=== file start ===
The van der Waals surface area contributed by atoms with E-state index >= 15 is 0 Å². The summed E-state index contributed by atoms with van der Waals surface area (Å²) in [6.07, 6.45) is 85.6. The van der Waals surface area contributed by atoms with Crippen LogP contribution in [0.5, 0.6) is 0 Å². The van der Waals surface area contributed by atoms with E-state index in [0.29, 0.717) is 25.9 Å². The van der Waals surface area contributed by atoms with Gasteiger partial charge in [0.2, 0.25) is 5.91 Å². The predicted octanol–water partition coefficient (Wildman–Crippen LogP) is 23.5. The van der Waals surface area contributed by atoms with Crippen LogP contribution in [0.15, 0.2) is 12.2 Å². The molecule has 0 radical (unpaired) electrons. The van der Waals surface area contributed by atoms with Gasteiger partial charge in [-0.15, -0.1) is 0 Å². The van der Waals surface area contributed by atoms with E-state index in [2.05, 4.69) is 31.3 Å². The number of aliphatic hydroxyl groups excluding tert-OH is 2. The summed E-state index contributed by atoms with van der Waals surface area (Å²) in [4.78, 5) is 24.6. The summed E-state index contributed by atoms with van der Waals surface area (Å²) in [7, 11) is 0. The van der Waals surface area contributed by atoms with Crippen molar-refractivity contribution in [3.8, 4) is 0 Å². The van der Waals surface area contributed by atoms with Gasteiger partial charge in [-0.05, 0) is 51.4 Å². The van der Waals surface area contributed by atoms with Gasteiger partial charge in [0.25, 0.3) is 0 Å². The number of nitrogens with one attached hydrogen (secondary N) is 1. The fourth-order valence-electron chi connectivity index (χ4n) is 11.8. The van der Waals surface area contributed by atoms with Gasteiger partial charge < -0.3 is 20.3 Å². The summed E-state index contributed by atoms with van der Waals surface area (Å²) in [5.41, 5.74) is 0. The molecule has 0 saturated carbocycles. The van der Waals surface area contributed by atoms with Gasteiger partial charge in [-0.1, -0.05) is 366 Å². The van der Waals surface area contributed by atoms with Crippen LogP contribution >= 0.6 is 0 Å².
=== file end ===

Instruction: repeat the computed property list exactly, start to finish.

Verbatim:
The van der Waals surface area contributed by atoms with E-state index >= 15 is 0 Å². The summed E-state index contributed by atoms with van der Waals surface area (Å²) in [6.07, 6.45) is 85.6. The van der Waals surface area contributed by atoms with Crippen LogP contribution in [0.5, 0.6) is 0 Å². The van der Waals surface area contributed by atoms with E-state index in [0.29, 0.717) is 25.9 Å². The van der Waals surface area contributed by atoms with Gasteiger partial charge in [0.2, 0.25) is 5.91 Å². The predicted octanol–water partition coefficient (Wildman–Crippen LogP) is 23.5. The van der Waals surface area contributed by atoms with Crippen LogP contribution in [0.15, 0.2) is 12.2 Å². The molecule has 0 radical (unpaired) electrons. The van der Waals surface area contributed by atoms with Gasteiger partial charge in [-0.15, -0.1) is 0 Å². The van der Waals surface area contributed by atoms with E-state index in [2.05, 4.69) is 31.3 Å². The number of aliphatic hydroxyl groups excluding tert-OH is 2. The summed E-state index contributed by atoms with van der Waals surface area (Å²) in [4.78, 5) is 24.6. The summed E-state index contributed by atoms with van der Waals surface area (Å²) in [7, 11) is 0. The van der Waals surface area contributed by atoms with Crippen molar-refractivity contribution in [3.8, 4) is 0 Å². The van der Waals surface area contributed by atoms with Gasteiger partial charge in [-0.05, 0) is 51.4 Å². The van der Waals surface area contributed by atoms with Gasteiger partial charge in [0.25, 0.3) is 0 Å². The number of nitrogens with one attached hydrogen (secondary N) is 1. The fourth-order valence-electron chi connectivity index (χ4n) is 11.8. The van der Waals surface area contributed by atoms with Gasteiger partial charge < -0.3 is 20.3 Å². The summed E-state index contributed by atoms with van der Waals surface area (Å²) in [5.41, 5.74) is 0. The molecule has 0 saturated carbocycles. The van der Waals surface area contributed by atoms with Gasteiger partial charge in [-0.1, -0.05) is 366 Å². The van der Waals surface area contributed by atoms with Crippen LogP contribution >= 0.6 is 0 Å².